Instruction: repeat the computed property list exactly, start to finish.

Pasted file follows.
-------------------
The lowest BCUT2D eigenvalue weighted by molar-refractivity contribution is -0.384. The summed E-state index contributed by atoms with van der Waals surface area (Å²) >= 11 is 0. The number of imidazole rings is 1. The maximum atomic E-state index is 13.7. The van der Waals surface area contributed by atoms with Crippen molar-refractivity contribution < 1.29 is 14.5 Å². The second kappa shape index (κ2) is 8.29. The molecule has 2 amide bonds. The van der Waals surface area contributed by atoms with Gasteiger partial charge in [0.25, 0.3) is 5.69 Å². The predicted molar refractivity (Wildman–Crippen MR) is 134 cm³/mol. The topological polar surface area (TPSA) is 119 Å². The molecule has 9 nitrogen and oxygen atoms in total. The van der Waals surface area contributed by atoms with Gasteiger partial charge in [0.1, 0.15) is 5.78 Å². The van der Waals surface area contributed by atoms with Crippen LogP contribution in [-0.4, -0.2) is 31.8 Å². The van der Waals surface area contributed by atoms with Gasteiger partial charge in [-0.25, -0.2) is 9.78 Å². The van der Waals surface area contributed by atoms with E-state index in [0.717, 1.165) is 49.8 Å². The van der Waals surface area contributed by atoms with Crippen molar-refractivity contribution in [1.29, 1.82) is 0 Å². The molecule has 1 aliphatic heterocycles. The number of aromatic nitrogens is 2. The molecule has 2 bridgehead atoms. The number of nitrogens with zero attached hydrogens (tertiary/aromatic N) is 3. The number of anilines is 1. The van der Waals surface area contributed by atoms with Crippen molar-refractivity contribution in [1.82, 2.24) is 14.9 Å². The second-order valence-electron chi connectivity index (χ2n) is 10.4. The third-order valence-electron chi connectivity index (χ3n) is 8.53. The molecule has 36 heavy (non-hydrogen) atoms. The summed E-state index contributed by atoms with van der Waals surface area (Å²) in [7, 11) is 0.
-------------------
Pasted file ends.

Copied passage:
The lowest BCUT2D eigenvalue weighted by molar-refractivity contribution is -0.384. The summed E-state index contributed by atoms with van der Waals surface area (Å²) >= 11 is 0. The number of imidazole rings is 1. The maximum atomic E-state index is 13.7. The van der Waals surface area contributed by atoms with Crippen molar-refractivity contribution < 1.29 is 14.5 Å². The second kappa shape index (κ2) is 8.29. The molecule has 2 amide bonds. The van der Waals surface area contributed by atoms with Gasteiger partial charge in [0.25, 0.3) is 5.69 Å². The predicted molar refractivity (Wildman–Crippen MR) is 134 cm³/mol. The topological polar surface area (TPSA) is 119 Å². The molecule has 9 nitrogen and oxygen atoms in total. The van der Waals surface area contributed by atoms with Gasteiger partial charge in [0.1, 0.15) is 5.78 Å². The van der Waals surface area contributed by atoms with Crippen LogP contribution in [-0.4, -0.2) is 31.8 Å². The van der Waals surface area contributed by atoms with Gasteiger partial charge in [-0.25, -0.2) is 9.78 Å². The van der Waals surface area contributed by atoms with E-state index in [0.717, 1.165) is 49.8 Å². The van der Waals surface area contributed by atoms with Crippen molar-refractivity contribution in [1.29, 1.82) is 0 Å². The molecule has 1 aliphatic heterocycles. The number of aromatic nitrogens is 2. The molecule has 2 bridgehead atoms. The number of nitrogens with zero attached hydrogens (tertiary/aromatic N) is 3. The number of anilines is 1. The van der Waals surface area contributed by atoms with Crippen molar-refractivity contribution in [1.82, 2.24) is 14.9 Å². The second-order valence-electron chi connectivity index (χ2n) is 10.4. The third-order valence-electron chi connectivity index (χ3n) is 8.53. The molecule has 36 heavy (non-hydrogen) atoms. The summed E-state index contributed by atoms with van der Waals surface area (Å²) in [7, 11) is 0.